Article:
EMDR is a structured therapy that encourages the patient to focus briefly on the trauma memory while simultaneously experiencing bilateral stimulation (typically eye movements), which is associated with a reduction in the vividness and emotion associated with the trauma memories. Eye Movement Desensitization and Reprocessing (EMDR) therapy is an extensively researched, effective psychotherapy method proven to help people recover from trauma and PTSD symptoms. Ongoing research supports positive clinical outcomes showing EMDR therapy as a helpful treatment for disorders such as anxiety, depression, OCD, chronic pain, addictions, and other distressing life experiences (Maxfield, 2019). EMDR therapy has even been superior to Prozac in trauma treatment (Van der Kolk et al., 2007). Shapiro and Forrest (2016) share that more than 7 million people have been treated successfully by 110,000 therapists in 130 countries since 2016.
The American Psychiatric Association, the American Psychological Association, the International Society for Traumatic Stress Studies, the National Alliance on Mental Illness, the Substance Abuse and Mental Health Services Administration, the U.K. National Institute for Health and Care Excellence, the U.S. Dept. of Veterans Affairs/Dept. of Defense, The Cochrane Database of Systematic Reviews, and the World Health Organization among many other national and international organizations recognize EMDR therapy as an effective treatment.
EMDR therapy does not require talking in detail about the distressing issue or completing homework between sessions. EMDR therapy, rather than focusing on changing the emotions, thoughts, or behaviours resulting from the distressing issue, allows the brain to resume its natural healing process.
EMDR therapy is designed to resolve unprocessed traumatic memories in the brain. For many clients, EMDR therapy can be completed in fewer sessions than other psychotherapies.
Our brains have a natural way to recover from traumatic memories and events. This process involves communication between the amygdala (the alarm signal for stressful events), the hippocampus (which assists with learning, including memories about safety and danger), and the prefrontal cortex (which analyzes and controls behaviour and emotion). While many times traumatic experiences can be managed and resolved spontaneously, they may not be processed without help.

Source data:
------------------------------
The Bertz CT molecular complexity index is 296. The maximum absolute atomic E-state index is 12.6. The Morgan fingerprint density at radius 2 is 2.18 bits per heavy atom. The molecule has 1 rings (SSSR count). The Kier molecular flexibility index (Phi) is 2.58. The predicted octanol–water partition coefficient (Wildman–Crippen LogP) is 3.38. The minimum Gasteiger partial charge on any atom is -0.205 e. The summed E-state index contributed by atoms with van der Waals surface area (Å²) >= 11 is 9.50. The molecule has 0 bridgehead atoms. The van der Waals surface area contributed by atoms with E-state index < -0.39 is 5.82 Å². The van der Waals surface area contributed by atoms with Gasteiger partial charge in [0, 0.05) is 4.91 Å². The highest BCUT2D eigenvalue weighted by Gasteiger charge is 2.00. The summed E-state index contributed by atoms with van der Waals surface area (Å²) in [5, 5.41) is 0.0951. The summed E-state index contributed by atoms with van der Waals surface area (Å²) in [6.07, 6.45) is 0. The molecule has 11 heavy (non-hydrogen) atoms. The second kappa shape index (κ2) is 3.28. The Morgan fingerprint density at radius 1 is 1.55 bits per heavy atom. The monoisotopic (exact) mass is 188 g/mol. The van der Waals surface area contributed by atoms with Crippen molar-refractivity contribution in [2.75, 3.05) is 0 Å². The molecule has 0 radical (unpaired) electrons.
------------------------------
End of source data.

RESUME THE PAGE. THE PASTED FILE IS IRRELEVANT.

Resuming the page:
Stress responses are part of our natural fight, flight, or freeze instincts. When distress from a disturbing event remains, the upsetting images, thoughts, and emotions may create an overwhelming feeling of being back in that moment, or of being “frozen in time.” EMDR therapy helps the brain process these memories, and allows normal healing to resume. The experience is still remembered, but the fight, flight, or freeze response from the original event is resolved.
While the effectiveness of EMDR for PTSD is well established, there is a growing body of research that supports the use and effectiveness of EMDR for the following issues:
EMDR therapy is a mental health intervention. As such, it should be offered by a properly licensed clinician who has received formal training in EMDR. EMDR cannot be offered via videoconference, only in-person session are possible.
I am an EMDR therapist trained according to the standards set by Emdria.org, the international governing body that sets the standards and training protocols for EMDR worldwide, working towards advanced Certification.
Our initial session will be an evaluation to see if we both believe that EMDR therapy would be a good fit, and if so, we will work through the eight phases of EMDR therapy.
In session, attention will be given to a negative image, belief, emotion, and body sensation related to this event, and then to a positive belief that would indicate the issue was resolved.
A typical EMDR therapy session lasts at least 50 minutes. EMDR therapy may be used within a standard talking therapy, as an adjunctive therapy with a separate therapist, or as a treatment all by itself.